It had been a while since my last visit to my primary care physician. I had actually missed my last two appointments for annual checkup. As soon as I entered the practice, I noticed some subtle changes. The reception area for one seemed much more organized, the place was quieter with the usual bustle amiss. The difference was so apparent that the staff almost seemed sluggish. I couldn’t recall ever witnessing them walking casually down the corridor. I hastily sped up to the reception hoping to find a familiar face to ease my nervousness.
She greeted me as usual and told me that I had missed my last two appointments looking at the computer screen while pointing and shaking her finger at me, to which I apologized and let out a nervous chuckle. ’That’s ok! We already scanned your chart in. There is just one more patient before you so please take a seat.’, she followed. I knew they had implemented an EMR. I was slightly excited about getting some insights, perhaps the overall experience and what not.
In the exam room I noticed the additional furniture, a small sleek desk with a monitor perched on top. My doctor walked in, greeted me and sat on the revolving stool. It seemed different. He sat close but I found it hard to make eye contact or answer his questions. We were communicating and exchanging opinions in batches. His back was turned towards me as he clicked and typed on his computer and affirmed that he had heard me with ’hmmm’’ I caught a glimpse of the EMR interface here and there but my intrigue was gone. I felt a disconnection with the doctor I had consulted for the past 6 years and there was this awkwardness as I could tell when he was trying to compensate by turning around a couple of times.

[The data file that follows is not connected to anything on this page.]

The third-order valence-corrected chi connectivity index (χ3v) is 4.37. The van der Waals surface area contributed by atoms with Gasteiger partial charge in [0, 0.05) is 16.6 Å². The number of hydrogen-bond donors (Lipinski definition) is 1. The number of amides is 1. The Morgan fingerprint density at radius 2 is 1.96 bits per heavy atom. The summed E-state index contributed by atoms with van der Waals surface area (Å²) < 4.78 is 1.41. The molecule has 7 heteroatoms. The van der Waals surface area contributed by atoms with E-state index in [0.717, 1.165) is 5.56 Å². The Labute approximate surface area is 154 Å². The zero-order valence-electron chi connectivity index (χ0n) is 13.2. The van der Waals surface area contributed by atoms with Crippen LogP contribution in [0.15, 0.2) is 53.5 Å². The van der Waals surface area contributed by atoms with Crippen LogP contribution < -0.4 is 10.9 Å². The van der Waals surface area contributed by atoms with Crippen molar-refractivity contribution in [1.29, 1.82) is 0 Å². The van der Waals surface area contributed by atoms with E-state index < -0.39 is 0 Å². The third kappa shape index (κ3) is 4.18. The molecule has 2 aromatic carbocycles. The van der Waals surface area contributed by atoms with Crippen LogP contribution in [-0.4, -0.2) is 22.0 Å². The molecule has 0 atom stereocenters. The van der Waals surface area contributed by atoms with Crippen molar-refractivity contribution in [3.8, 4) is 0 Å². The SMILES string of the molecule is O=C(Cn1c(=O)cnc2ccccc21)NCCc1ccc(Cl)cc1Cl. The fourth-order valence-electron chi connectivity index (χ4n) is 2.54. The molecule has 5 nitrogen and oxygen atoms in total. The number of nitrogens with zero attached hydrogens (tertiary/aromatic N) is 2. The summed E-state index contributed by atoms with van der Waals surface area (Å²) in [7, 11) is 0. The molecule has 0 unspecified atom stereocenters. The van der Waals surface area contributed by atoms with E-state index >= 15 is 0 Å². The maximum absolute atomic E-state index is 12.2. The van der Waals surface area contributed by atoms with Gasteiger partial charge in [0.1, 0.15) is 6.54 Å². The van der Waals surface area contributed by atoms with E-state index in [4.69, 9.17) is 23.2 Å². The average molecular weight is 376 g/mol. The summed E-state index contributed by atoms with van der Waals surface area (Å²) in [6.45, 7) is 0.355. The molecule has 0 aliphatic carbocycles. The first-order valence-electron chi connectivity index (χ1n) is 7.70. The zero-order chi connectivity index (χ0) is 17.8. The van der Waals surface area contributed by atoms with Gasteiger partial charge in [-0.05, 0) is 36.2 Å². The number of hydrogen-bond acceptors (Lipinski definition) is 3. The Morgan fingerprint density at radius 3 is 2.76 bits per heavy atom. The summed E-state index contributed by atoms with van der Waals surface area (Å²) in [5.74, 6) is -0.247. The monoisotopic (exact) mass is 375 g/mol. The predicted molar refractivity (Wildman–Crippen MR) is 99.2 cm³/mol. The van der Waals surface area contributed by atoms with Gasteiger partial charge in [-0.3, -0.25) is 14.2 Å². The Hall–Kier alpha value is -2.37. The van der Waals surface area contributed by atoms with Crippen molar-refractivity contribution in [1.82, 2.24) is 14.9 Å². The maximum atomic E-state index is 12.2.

I immediately thought about the flaw with the room setting and as he about to ask me about my nagging back problem I interrupted, ’Shouldn’t you keep the table faced towards the patient? You might be able to document and look at me at the same time.’ There was a brief pause as he turned around and looked up at me and responded, ’That might be a bit awkward with a table in between, don’t you think?.’ ’No.’, I replied instantly and we spend the rest of the session interacting face to face, with him taking down notes on a pad. ’Are you going to document this on your EMR later?’, I asked as I was about to leave and he assured me that it won’t be a problem, simply because he had done most of his work anyway. We both shared a laugh as I walked out the door.
As I was walking towards the parking lot, I was convincing myself of the benefits that this could bring me. Electronic test results, prescription refills etc. through an online portal perhaps. I already know the qualitative benefits of utilizing the EMR. My doctor’s decision may have been right but I realized that it may never be the same for me.